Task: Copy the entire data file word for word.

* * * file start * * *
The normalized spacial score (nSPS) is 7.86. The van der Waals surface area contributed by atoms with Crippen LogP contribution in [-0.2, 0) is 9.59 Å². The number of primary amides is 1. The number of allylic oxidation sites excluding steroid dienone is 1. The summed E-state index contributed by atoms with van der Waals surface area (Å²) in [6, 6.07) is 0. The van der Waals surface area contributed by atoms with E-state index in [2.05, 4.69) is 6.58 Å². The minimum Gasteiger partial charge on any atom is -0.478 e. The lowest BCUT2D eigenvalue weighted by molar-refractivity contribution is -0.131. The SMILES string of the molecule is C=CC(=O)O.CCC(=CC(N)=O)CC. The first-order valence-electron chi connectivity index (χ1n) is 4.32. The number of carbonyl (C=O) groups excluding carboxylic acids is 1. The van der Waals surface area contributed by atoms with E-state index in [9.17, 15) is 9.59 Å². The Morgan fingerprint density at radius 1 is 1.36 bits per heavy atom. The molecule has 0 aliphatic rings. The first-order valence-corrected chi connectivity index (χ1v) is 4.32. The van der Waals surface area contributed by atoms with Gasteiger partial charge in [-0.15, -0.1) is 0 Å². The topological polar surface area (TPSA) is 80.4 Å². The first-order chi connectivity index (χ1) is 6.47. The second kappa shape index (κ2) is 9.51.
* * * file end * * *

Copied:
The normalized spacial score (nSPS) is 7.86. The van der Waals surface area contributed by atoms with Crippen LogP contribution in [-0.2, 0) is 9.59 Å². The number of primary amides is 1. The number of allylic oxidation sites excluding steroid dienone is 1. The summed E-state index contributed by atoms with van der Waals surface area (Å²) in [6, 6.07) is 0. The van der Waals surface area contributed by atoms with E-state index in [2.05, 4.69) is 6.58 Å². The minimum Gasteiger partial charge on any atom is -0.478 e. The lowest BCUT2D eigenvalue weighted by molar-refractivity contribution is -0.131. The SMILES string of the molecule is C=CC(=O)O.CCC(=CC(N)=O)CC. The first-order valence-electron chi connectivity index (χ1n) is 4.32. The number of carbonyl (C=O) groups excluding carboxylic acids is 1. The van der Waals surface area contributed by atoms with E-state index in [9.17, 15) is 9.59 Å². The Morgan fingerprint density at radius 1 is 1.36 bits per heavy atom. The molecule has 0 aliphatic rings. The first-order valence-corrected chi connectivity index (χ1v) is 4.32. The van der Waals surface area contributed by atoms with Gasteiger partial charge in [-0.15, -0.1) is 0 Å². The topological polar surface area (TPSA) is 80.4 Å². The first-order chi connectivity index (χ1) is 6.47. The second kappa shape index (κ2) is 9.51.